Catching WFT fans up on where Carr stands with the Raiders


If you're a football player who can tie your shoes and throw a solid spiral, like, most of the time, then chances are you've been mentioned by at least one Washington Football Team fan as a potential solution to the franchise's seemingly permanent problem at quarterback.

Derek Carr can do both of those things, and there's plenty of evidence that he does the second thing quite well. Therefore, his name is thrown out very often as one passer that Ron Rivera should go get. 

But how gettable is Carr, who — and this is a fairly crucial detail in this whole situation — is currently employed by the Las Vegas Raiders? The answer to that isn't so black and white (or, in this case, silver and black) but there are some bits of information that Washington supporters should know.

Currently, Vegas is in a major transition period. The organization recently fired general manager Mike Mayock, and next up, it'll have to decide whether to keep interim head coach Rich Bisaccia on the staff as the true head coach for 2022 and beyond. 

Now, whoever comes in to replace Mayock will soon have to figure out what to do with Carr, whose contract is set to expire after the 2022 campaign. Sure, it's very possible that GM X arrives in Sin City intent on retaining Carr, seeing as he was productive in 2021 and ought to be for years to come, but front-office bosses sometimes prefer to begin their tenures with a hand-picked signal-caller. 


That doesn't even factor in the Raiders' head coaching gig, which is also in flux. Bisaccia — whom Carr enthusiastically endorsed following the club's playoff loss to the Bengals — deserves serious praise for guiding the squad through an exceptionally hectic season, but he still may be ousted. Should that happen, there might be even more reason to move Carr in order to spark an across-the-board reset.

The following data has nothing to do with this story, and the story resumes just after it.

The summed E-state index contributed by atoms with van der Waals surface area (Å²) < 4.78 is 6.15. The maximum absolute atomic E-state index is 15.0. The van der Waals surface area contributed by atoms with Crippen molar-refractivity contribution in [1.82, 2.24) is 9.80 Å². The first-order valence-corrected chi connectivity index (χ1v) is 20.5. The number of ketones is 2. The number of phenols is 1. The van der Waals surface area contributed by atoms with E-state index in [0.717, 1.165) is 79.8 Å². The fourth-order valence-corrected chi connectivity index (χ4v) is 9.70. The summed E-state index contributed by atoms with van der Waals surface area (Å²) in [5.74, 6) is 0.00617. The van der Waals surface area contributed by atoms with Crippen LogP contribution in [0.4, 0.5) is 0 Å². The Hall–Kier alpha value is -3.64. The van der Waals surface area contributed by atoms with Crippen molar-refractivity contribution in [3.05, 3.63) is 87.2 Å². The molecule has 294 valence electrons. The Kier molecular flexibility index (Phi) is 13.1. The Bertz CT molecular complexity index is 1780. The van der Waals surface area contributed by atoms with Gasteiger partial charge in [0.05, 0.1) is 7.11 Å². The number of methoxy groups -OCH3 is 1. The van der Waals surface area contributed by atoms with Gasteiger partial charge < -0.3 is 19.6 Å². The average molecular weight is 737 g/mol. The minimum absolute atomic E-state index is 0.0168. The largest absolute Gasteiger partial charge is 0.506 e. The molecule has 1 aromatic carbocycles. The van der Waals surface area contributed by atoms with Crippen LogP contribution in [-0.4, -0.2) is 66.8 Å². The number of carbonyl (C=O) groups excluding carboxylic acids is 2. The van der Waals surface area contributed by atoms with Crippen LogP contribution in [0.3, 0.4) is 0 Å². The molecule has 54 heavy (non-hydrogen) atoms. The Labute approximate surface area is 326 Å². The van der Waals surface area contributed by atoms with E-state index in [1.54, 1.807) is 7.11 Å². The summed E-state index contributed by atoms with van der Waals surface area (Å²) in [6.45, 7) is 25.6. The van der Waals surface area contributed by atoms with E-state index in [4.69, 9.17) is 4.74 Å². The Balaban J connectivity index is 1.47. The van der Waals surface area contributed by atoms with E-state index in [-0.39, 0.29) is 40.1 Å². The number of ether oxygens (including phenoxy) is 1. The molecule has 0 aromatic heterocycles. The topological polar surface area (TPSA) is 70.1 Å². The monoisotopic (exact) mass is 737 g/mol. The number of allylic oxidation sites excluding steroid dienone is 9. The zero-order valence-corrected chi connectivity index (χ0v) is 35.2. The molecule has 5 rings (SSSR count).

Plus, if Bisaccia is let go, Carr could get upset on his own. The 30-year-old once declared that he'd "probably quit football" if he had to suit up for someone other than the Raiders, yet if the Raiders cut ties with a coach that Carr has a connection with, perhaps he'd lose some of that loyalty.

Washington obviously wouldn't be the only operation interested in acquiring a super-durable quarterback who firmly sits in the sport's second tier of talents at his position. The Steelers, Colts, Saints, Browns, Vikings and Panthers all make sense as potential bidders for Carr if he were to be made available, and others are always lurking. 

With that in mind, the Raiders could receive a set of juicy offers for their present starter. He's coming off a near 5,000-yard season and no doubt acted as a steadying leader in a locker room that needed one.

Nobody would put him on Aaron Rodgers' or Russell Wilson's level, but plenty of people — Rivera likely included — sure wouldn't mind plugging him into their offense.

All of this will be irrelevant if Vegas' next honcho(s) view Carr as worth building around. And Washington has other veterans to evaluate as trade targets or free-agent pickups as well as the 11th overall pick to use in the draft. The two sides are only hypothetically linked at this point on the calendar.

That said, Carr's contract, the Raiders' leadership change and the instant, competitive market that would surface for Carr all suggest an opportunity for a Matthew Stafford-like swap in the next couple of months. After missing out on Stafford last year, a win-hungry Rivera might be ready to participate in that type of transaction this time around.